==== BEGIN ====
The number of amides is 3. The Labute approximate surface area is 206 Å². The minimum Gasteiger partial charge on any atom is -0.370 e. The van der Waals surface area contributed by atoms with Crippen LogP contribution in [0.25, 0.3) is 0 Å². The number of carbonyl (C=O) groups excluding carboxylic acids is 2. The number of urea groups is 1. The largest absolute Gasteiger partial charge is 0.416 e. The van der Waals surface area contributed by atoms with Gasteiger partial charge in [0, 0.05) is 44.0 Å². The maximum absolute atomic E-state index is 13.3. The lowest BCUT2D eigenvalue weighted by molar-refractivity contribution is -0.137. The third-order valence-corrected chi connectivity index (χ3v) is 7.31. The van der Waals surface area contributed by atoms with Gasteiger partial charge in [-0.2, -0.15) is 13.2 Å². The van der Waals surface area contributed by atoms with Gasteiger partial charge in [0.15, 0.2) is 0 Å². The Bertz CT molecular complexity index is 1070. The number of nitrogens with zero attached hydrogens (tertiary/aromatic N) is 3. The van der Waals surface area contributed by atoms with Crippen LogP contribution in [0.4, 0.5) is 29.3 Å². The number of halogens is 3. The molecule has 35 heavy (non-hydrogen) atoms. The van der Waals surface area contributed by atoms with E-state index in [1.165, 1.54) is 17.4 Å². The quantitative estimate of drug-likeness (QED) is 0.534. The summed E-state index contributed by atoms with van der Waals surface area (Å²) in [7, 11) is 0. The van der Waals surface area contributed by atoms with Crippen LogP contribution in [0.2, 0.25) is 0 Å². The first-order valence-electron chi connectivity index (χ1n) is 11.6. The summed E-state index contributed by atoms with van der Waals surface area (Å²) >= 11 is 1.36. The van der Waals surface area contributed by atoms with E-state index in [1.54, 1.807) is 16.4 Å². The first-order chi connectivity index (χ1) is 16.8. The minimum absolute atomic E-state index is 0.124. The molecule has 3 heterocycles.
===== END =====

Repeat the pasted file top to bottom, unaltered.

The number of amides is 3. The Labute approximate surface area is 206 Å². The minimum Gasteiger partial charge on any atom is -0.370 e. The van der Waals surface area contributed by atoms with Crippen LogP contribution in [0.25, 0.3) is 0 Å². The number of carbonyl (C=O) groups excluding carboxylic acids is 2. The number of urea groups is 1. The largest absolute Gasteiger partial charge is 0.416 e. The van der Waals surface area contributed by atoms with Gasteiger partial charge in [0, 0.05) is 44.0 Å². The maximum absolute atomic E-state index is 13.3. The lowest BCUT2D eigenvalue weighted by molar-refractivity contribution is -0.137. The third-order valence-corrected chi connectivity index (χ3v) is 7.31. The van der Waals surface area contributed by atoms with Gasteiger partial charge in [-0.2, -0.15) is 13.2 Å². The van der Waals surface area contributed by atoms with Gasteiger partial charge in [0.15, 0.2) is 0 Å². The Bertz CT molecular complexity index is 1070. The number of nitrogens with zero attached hydrogens (tertiary/aromatic N) is 3. The van der Waals surface area contributed by atoms with Crippen LogP contribution in [0.4, 0.5) is 29.3 Å². The number of halogens is 3. The molecule has 35 heavy (non-hydrogen) atoms. The van der Waals surface area contributed by atoms with E-state index in [1.165, 1.54) is 17.4 Å². The quantitative estimate of drug-likeness (QED) is 0.534. The summed E-state index contributed by atoms with van der Waals surface area (Å²) in [7, 11) is 0. The van der Waals surface area contributed by atoms with Crippen LogP contribution in [0.2, 0.25) is 0 Å². The first-order valence-electron chi connectivity index (χ1n) is 11.6. The summed E-state index contributed by atoms with van der Waals surface area (Å²) >= 11 is 1.36. The van der Waals surface area contributed by atoms with E-state index in [1.54, 1.807) is 16.4 Å². The first-order chi connectivity index (χ1) is 16.8. The minimum absolute atomic E-state index is 0.124. The molecule has 3 heterocycles.